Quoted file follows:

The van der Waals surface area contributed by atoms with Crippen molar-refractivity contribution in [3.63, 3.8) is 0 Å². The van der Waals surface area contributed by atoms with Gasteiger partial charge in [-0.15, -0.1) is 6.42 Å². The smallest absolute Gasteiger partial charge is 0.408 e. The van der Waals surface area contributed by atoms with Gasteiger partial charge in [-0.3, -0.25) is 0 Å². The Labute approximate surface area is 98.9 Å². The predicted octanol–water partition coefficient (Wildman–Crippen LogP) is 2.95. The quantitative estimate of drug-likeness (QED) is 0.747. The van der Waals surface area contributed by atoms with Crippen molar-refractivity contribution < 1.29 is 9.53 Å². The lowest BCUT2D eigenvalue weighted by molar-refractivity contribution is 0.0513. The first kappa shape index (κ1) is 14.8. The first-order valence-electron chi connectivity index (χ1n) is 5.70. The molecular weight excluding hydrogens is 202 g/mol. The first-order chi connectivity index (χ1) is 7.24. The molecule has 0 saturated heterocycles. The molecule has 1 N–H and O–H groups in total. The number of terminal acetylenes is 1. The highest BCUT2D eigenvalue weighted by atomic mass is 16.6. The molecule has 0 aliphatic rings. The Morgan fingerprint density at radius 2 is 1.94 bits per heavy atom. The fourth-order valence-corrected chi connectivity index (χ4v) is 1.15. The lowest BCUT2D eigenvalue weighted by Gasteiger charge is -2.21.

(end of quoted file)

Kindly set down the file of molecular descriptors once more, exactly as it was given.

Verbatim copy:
The van der Waals surface area contributed by atoms with Crippen molar-refractivity contribution in [3.63, 3.8) is 0 Å². The van der Waals surface area contributed by atoms with Gasteiger partial charge in [-0.15, -0.1) is 6.42 Å². The smallest absolute Gasteiger partial charge is 0.408 e. The van der Waals surface area contributed by atoms with Gasteiger partial charge in [-0.3, -0.25) is 0 Å². The Labute approximate surface area is 98.9 Å². The predicted octanol–water partition coefficient (Wildman–Crippen LogP) is 2.95. The quantitative estimate of drug-likeness (QED) is 0.747. The van der Waals surface area contributed by atoms with Crippen molar-refractivity contribution < 1.29 is 9.53 Å². The lowest BCUT2D eigenvalue weighted by molar-refractivity contribution is 0.0513. The first kappa shape index (κ1) is 14.8. The first-order valence-electron chi connectivity index (χ1n) is 5.70. The molecular weight excluding hydrogens is 202 g/mol. The first-order chi connectivity index (χ1) is 7.24. The molecule has 0 saturated heterocycles. The molecule has 1 N–H and O–H groups in total. The number of terminal acetylenes is 1. The highest BCUT2D eigenvalue weighted by atomic mass is 16.6. The molecule has 0 aliphatic rings. The Morgan fingerprint density at radius 2 is 1.94 bits per heavy atom. The fourth-order valence-corrected chi connectivity index (χ4v) is 1.15. The lowest BCUT2D eigenvalue weighted by Gasteiger charge is -2.21.